José Mourinho says Chelsea are primed to win the “special” title. The manager and his team will be crowned the Premier League champions if they beat Crystal Palace at Stamford Bridge on Sunday.
This article titled “Chelsea’s Premier League title would be special, says José Mourinho” was written by David Hytner, for The Observer on Saturday 2nd May 2015 21.30 UTC
José Mourinho says Chelsea are primed to win the “special” title. The manager and his team will be crowned the Premier League champions if they beat Crystal Palace at Stamford Bridge on Sunday. It would be his eighth league title in 13 seasons in four European countries and it would please him for many reasons, including the fact it would represent a breakthrough triumph for many of Chelsea’s younger players.
Mourinho also wanted to make it clear Chelsea had not bought this likely success, having almost broken even in terms of their spend on transfer fees since last summer. What was most pleasing, Mourinho suggested, was that the club were poised to come out on top of what he regards as the continent’s most competitive championship.
Mourinho, who has also managed in his native Portugal, Italy and Spain, says the Premier League title is more noteworthy because, unlike Germany, Scotland, Switzerland or Greece it is not dominated by a single powerhouse club. “If I say it’s very special, people will say I say that because I’m here,” he said.
“But the reality is that if somebody can speak about the difference between the leagues and what it takes to be champion in different leagues, if somebody is in a good position to say that, it’s myself, because I was in different places. Here is really special, and it’s really difficult.”
Mourinho says that a first Premier League title for players such as Eden Hazard, Oscar, Willian and Nemanja Matic would give them the taste for more glory and serve as an important step in him creating a new generation of winners at Stamford Bridge.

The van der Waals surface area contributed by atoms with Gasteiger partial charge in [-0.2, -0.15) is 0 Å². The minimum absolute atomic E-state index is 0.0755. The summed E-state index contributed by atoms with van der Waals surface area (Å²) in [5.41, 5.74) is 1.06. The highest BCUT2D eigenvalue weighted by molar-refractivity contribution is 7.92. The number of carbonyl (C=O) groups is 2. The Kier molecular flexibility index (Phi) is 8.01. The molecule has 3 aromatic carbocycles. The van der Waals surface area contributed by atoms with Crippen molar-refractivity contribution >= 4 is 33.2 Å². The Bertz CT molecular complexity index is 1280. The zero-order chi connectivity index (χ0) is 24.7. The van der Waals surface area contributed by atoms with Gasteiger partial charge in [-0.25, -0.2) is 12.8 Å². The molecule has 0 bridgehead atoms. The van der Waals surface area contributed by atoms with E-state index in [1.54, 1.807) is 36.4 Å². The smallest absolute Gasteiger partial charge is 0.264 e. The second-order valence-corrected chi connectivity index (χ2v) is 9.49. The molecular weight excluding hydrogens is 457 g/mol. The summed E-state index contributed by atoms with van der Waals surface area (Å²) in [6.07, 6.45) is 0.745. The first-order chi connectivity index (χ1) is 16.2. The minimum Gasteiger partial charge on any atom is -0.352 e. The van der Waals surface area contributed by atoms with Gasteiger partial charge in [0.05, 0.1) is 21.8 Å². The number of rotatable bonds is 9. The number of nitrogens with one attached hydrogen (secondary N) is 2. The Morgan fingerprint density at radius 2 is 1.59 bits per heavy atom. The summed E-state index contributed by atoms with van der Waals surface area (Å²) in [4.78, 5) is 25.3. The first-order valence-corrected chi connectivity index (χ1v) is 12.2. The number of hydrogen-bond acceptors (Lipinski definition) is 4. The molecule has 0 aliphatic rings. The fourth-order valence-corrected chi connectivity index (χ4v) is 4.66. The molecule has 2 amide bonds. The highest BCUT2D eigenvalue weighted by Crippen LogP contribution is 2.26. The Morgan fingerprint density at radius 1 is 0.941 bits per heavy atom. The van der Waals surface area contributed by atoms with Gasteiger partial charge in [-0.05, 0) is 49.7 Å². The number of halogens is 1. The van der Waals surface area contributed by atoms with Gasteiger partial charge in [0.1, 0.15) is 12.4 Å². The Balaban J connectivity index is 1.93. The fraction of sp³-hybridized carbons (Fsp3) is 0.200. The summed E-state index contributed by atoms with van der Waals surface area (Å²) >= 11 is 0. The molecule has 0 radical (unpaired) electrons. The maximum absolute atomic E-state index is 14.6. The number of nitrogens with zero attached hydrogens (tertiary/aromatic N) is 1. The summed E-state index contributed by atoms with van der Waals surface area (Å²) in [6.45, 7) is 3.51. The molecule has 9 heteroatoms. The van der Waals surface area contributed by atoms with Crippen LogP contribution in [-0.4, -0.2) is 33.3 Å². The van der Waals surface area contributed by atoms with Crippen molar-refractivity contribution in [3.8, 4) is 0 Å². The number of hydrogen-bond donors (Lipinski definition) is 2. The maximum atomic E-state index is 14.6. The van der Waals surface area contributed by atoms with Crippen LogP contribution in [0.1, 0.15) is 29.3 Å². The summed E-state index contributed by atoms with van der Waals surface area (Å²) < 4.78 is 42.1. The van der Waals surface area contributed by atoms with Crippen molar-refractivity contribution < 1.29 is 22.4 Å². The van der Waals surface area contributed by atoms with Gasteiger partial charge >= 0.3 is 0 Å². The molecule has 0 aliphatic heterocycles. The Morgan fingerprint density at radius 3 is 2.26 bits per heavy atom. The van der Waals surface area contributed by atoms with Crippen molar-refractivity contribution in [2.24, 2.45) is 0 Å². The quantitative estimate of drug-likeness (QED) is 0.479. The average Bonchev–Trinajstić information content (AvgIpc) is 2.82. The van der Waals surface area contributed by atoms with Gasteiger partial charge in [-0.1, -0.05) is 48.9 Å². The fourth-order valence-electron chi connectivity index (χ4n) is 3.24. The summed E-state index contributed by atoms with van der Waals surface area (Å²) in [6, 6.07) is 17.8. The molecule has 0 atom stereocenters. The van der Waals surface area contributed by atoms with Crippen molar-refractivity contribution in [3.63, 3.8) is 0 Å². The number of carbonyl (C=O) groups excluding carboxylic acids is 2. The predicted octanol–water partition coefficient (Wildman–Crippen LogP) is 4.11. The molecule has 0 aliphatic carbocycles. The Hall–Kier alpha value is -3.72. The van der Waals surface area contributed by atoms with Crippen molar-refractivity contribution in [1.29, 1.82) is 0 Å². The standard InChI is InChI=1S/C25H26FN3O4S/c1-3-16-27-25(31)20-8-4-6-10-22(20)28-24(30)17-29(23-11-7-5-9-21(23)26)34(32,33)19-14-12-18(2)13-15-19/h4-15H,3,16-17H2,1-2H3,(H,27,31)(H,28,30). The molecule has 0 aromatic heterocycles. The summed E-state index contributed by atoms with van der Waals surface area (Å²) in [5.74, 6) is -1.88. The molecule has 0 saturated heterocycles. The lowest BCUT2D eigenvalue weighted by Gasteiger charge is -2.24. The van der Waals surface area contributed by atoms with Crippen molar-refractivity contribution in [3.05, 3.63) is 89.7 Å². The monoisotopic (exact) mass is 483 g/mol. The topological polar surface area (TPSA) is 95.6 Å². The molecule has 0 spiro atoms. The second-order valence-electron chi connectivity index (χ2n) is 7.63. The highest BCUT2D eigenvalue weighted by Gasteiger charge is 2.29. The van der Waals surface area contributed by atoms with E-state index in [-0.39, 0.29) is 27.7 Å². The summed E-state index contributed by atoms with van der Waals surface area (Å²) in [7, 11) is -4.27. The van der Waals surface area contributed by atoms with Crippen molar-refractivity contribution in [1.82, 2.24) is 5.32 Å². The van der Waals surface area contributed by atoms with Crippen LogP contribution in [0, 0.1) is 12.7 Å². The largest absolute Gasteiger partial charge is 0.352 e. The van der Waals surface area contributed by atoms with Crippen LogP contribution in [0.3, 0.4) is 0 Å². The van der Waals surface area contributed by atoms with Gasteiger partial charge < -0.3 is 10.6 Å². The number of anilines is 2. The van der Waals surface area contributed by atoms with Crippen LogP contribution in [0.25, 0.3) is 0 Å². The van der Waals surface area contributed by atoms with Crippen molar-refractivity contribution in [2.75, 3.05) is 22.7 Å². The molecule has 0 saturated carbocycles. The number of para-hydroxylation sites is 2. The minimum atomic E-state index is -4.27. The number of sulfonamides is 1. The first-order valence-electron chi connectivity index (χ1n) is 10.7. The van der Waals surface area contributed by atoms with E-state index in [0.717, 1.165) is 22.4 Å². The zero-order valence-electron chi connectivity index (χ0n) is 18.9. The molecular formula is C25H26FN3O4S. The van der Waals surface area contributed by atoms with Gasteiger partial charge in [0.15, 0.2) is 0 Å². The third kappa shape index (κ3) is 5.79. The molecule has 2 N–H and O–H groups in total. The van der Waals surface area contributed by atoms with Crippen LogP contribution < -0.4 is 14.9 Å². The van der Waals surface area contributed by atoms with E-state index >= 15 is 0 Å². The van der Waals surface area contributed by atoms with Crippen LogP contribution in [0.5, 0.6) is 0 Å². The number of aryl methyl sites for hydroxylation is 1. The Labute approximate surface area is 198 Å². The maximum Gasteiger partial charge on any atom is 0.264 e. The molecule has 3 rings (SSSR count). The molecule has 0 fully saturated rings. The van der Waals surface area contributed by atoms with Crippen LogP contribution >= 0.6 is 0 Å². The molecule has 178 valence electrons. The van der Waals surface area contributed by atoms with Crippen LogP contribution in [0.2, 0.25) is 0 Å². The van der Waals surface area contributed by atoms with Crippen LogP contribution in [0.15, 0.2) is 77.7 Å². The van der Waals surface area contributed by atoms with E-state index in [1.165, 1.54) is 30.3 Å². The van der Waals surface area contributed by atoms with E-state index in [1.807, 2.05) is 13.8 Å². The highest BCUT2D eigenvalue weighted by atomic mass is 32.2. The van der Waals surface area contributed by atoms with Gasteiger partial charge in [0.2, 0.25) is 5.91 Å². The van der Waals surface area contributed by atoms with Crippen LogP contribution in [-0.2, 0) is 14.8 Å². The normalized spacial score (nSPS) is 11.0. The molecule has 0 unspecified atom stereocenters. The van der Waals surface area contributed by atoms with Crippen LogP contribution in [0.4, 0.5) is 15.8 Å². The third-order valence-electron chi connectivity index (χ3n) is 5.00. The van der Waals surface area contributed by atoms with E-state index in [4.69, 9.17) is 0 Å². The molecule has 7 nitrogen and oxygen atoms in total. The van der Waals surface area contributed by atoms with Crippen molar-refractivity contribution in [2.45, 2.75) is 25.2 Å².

“When they have the taste of success, the big players want more,” he said. “There are people who are happy with just one victory but the big ones, when they feel that taste, they want more. The big ones are not tired of winning.
“Sir Alex Ferguson and Paolo Maldini, and all these big people as players, as managers … it’s from day one until their last day in the game. They want to win, so I hope these people get the good taste. That’s maybe also why the Capital One Cup victory [over Tottenham Hotspur on 1 March] was important for the group. Win a title, enjoy Wembley, enjoy the happiness of the supporters and the group. Win, it brings more.”
Mourinho’s transfer business last summer has played a key part in a season that will end with two trophies, with the most successful deals being the recall from loan of the goalkeeper Thibaut Courtois and the signings of the midfielder Cesc Fàbregas for £30m and the striker Diego Costa for £32m. Chelsea offset the purchases with some big sales – most notably those of David Luiz (£40m), Romelu Lukaku (£28m) and, at the end of the winter window, André Schürrle (£22m).
“It’s a great feeling because it’s my club, because of the league, because of the difference in the league and because, in this moment, we are not any more the rich club,” Mourinho said.
“We are a top club but one that lives with the work everyone does. It means a lot for lots of kids. It’s a first title for them – people that don’t know what it is to be champions. In the moment we clinch the title, I will be much more happy for them than myself.”
If Chelsea were to clinch the title on Sunday, there would be the prospect of Liverpool being asked to form the now traditional pre-match guard of honour. The two meet at Stamford Bridge next Sunday and there is no love lost between the clubs. “I don’t like the guard of honour,” Mourinho said. “If it’s tradition, that’s no problem for me [but] you can show respect for the winner in many different ways.
“If some of them don’t want to be there and they are there just because somebody tells them to be there, maybe it’s a bit artificial.”
Mourinho, though, will take nothing for granted against Alan Pardew’s Palace, because he is mindful of how his managerial counterpart loves to derail Chelsea. When Pardew was at Newcastle United, he beat Mourinho’s Chelsea at St James’s Park in December of last year and in November 2013.
“I don’t think Alan raises his game to play Chelsea, it’s for sure [he does],” Mourinho said, with a smile. “For his Newcastle, [it was] one thing to play against Chelsea; another thing to play against other teams. Maybe it’s because Alan is a Chelsea fan. He told me that a lot of times. He was born around here and he grew up as a Chelsea fan. The reality is that Alan’s teams, when they play against Chelsea, they play a different match, so I’m waiting for that – a Palace going with everything.”
guardian.co.uk © Guardian News & Media Limited 2010
Published via the Guardian News Feed plugin for WordPress.